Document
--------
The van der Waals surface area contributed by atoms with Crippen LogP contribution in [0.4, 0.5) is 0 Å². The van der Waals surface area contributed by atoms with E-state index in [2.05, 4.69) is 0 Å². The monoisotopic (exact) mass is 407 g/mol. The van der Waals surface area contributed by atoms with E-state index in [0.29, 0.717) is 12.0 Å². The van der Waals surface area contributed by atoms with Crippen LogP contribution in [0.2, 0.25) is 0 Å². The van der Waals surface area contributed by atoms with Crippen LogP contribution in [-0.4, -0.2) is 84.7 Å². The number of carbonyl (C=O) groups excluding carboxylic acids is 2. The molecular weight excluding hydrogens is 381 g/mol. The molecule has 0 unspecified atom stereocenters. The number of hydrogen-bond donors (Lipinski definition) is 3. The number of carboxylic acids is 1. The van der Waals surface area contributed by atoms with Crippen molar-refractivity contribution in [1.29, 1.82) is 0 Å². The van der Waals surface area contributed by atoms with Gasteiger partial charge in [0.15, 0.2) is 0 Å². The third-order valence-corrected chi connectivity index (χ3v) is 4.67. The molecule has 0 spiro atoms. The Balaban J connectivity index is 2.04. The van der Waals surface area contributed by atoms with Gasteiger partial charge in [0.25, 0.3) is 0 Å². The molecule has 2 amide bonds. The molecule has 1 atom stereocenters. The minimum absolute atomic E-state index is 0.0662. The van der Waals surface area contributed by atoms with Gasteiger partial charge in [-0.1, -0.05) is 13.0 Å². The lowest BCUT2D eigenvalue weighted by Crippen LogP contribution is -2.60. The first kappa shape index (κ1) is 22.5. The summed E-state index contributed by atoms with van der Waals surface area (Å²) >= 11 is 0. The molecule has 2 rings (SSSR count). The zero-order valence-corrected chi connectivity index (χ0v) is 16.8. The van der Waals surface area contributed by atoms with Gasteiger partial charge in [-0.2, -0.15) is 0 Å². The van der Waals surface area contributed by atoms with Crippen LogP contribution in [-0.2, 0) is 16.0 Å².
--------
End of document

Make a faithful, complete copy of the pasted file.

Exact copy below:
The van der Waals surface area contributed by atoms with Crippen LogP contribution in [0.4, 0.5) is 0 Å². The van der Waals surface area contributed by atoms with E-state index in [2.05, 4.69) is 0 Å². The monoisotopic (exact) mass is 407 g/mol. The van der Waals surface area contributed by atoms with E-state index in [0.29, 0.717) is 12.0 Å². The van der Waals surface area contributed by atoms with Crippen LogP contribution in [0.2, 0.25) is 0 Å². The van der Waals surface area contributed by atoms with Crippen LogP contribution in [-0.4, -0.2) is 84.7 Å². The number of carbonyl (C=O) groups excluding carboxylic acids is 2. The molecular weight excluding hydrogens is 381 g/mol. The molecule has 0 unspecified atom stereocenters. The number of hydrogen-bond donors (Lipinski definition) is 3. The number of carboxylic acids is 1. The van der Waals surface area contributed by atoms with Crippen molar-refractivity contribution in [1.29, 1.82) is 0 Å². The van der Waals surface area contributed by atoms with Gasteiger partial charge in [0.15, 0.2) is 0 Å². The third-order valence-corrected chi connectivity index (χ3v) is 4.67. The molecule has 0 spiro atoms. The Balaban J connectivity index is 2.04. The van der Waals surface area contributed by atoms with Gasteiger partial charge in [0.25, 0.3) is 0 Å². The molecule has 2 amide bonds. The molecule has 1 atom stereocenters. The minimum absolute atomic E-state index is 0.0662. The van der Waals surface area contributed by atoms with Gasteiger partial charge in [-0.1, -0.05) is 13.0 Å². The lowest BCUT2D eigenvalue weighted by Crippen LogP contribution is -2.60. The first kappa shape index (κ1) is 22.5. The summed E-state index contributed by atoms with van der Waals surface area (Å²) >= 11 is 0. The molecule has 2 rings (SSSR count). The zero-order valence-corrected chi connectivity index (χ0v) is 16.8. The van der Waals surface area contributed by atoms with Gasteiger partial charge in [-0.2, -0.15) is 0 Å². The van der Waals surface area contributed by atoms with Crippen LogP contribution in [-0.2, 0) is 16.0 Å².